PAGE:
Public Health Post: What was your focus of work before the Covid-19 pandemic?
Katie Swenson: My first job out of architecture school was an Enterprise Rose Fellow with an affordable housing non-profit in Charlottesville, Virginia. My goal was to bring high-quality design–design that reflected community member’s vision and delivered on high standards of green construction–to first-time homeowners. I learned how much impact the built environment has on people’s health and wellbeing.
This February, I joined MASS Design Group to help grow our affordable housing practice. I was attracted to MASS because of the core mission of the organization to research, build, and advocate for architecture that promotes justice and human dignity, as well as the diversity of the work–ranging from medical spaces to memorials–in the US and around the world.
This coming fall, I am publishing a book called Design with Love: At Home in America, a collection of stories that illuminate the conditions that cause housing insecurity, poverty, and injustice in communities across the country and delivers lessons on how design processes, artistic practices, and community engagement principles can improve the quality of life in vulnerable communities.
How has this pandemic changed your work and the way you think about public health?
MASS was founded with the belief that architecture is never neutral–it either heals or hurts–and this continues to be a guiding mission of our practice today. The power of architecture has never been more visible now that we’re in the midst of the pandemic. The first Monday morning we started working from home, we got a call from one of our partners at Boston Health Care for the Homeless. They were putting up tents that day to test and treat members of the community they serve. They asked if we could have a look at their plans. The science on Covid-19 is still evolving, and there are no tested design guidelines, but we set about employing the rules of thumb that have guided our work in infection control in the past–from managing tuberculosis, cholera, Ebola–and learning from our medical partners. Having helped Boston Health Care for the Homeless, we realized that others would need this same assistance, so we published Rules of Thumb for Limiting Contagion in Makeshift Facilities on our website for anyone to use.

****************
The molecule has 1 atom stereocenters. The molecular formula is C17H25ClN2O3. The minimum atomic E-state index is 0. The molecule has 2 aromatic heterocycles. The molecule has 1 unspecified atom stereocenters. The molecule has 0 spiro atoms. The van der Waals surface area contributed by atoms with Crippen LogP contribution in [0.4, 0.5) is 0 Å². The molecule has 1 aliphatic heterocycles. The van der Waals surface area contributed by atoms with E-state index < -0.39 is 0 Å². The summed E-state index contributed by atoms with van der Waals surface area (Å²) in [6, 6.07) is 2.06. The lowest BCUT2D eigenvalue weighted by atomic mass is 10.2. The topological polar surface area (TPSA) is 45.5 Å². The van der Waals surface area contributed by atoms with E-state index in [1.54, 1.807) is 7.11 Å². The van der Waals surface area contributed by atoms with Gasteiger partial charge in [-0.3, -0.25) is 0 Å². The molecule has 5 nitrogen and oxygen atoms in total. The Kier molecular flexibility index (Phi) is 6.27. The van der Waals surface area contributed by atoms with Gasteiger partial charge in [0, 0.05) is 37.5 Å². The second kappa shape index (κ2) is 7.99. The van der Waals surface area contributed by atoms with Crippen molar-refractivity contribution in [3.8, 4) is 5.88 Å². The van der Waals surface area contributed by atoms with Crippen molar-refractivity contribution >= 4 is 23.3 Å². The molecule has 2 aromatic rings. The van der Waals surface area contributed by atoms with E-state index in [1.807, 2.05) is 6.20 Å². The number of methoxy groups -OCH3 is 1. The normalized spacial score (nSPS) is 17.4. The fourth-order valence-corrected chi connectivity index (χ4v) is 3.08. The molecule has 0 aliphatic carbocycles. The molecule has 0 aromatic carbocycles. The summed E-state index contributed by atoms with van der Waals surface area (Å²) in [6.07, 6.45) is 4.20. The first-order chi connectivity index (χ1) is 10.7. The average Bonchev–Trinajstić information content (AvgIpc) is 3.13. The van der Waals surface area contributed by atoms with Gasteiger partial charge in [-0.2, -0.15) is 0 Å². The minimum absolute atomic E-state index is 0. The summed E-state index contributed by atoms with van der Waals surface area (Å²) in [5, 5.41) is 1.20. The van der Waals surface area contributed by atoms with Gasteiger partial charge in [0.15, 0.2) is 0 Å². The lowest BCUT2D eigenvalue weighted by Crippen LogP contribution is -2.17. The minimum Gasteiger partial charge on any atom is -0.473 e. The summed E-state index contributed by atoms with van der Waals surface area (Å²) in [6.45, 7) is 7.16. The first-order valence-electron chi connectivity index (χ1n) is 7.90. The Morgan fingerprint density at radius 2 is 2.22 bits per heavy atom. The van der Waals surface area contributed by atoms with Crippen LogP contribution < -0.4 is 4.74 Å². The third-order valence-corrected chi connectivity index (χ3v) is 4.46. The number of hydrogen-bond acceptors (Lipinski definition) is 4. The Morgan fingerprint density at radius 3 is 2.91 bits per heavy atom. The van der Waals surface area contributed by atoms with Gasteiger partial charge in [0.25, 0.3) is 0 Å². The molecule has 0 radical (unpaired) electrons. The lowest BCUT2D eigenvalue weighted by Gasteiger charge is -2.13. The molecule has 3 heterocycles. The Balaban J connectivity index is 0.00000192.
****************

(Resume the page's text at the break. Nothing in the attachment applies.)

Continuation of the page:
Not only should our hospitals and medical facilities be designed to keep us safe and healthy, but so should our homes, schools, offices, and public spaces. In this time of crises, we are helping people think about their spaces differently. We published the study Redesigning Hospital Spaces on the Fly to Protect Healthcare Workers. We have also turned our attention to other realms, publishing Spatial Strategies for Restaurants and Rethinking Carceral Environments During and After Covid-19. Next, we will share the construction safety protocols that we are putting in place on our own construction sites as they begin to reopen and best practices to keep seniors healthy and connected in supportive housing.
What is a lesson learned during the response to Covid-19 that will inform your future work?
Architects are not on the frontline of this major public health crisis, but buildings are. We need to bring a greater understanding of designing for health into every aspect of the built environment. We are learning how important the idea of spatial literacy is. The pandemic has made clear that architects and public health practitioners are not the only ones who need to understand how the built environment affects our health, but that understanding how buildings participate in keeping people healthy–or not–is critical for us to rejoin our public lives.
The pandemic has also heightened awareness of existing injustices and demands action. We have always known the importance of safe housing, but as many of us are under shelter in place orders, we recognize homelessness as a public health emergency and commit to having safe, secure, high-quality housing for all. That prisons are so poorly suited for ensuring the health of individuals who are incarcerated has prompted an unprecedented decarceration. I hope that the pandemic mobilizes us to take action to address our systemic inequities.
Editor’s note: This is part six in a series of Profiles exploring the coronavirus pandemic with thought leaders in public health. You can read parts one, two, three, four, five, seven, and eight here.
Photo courtesy of Katie Swenson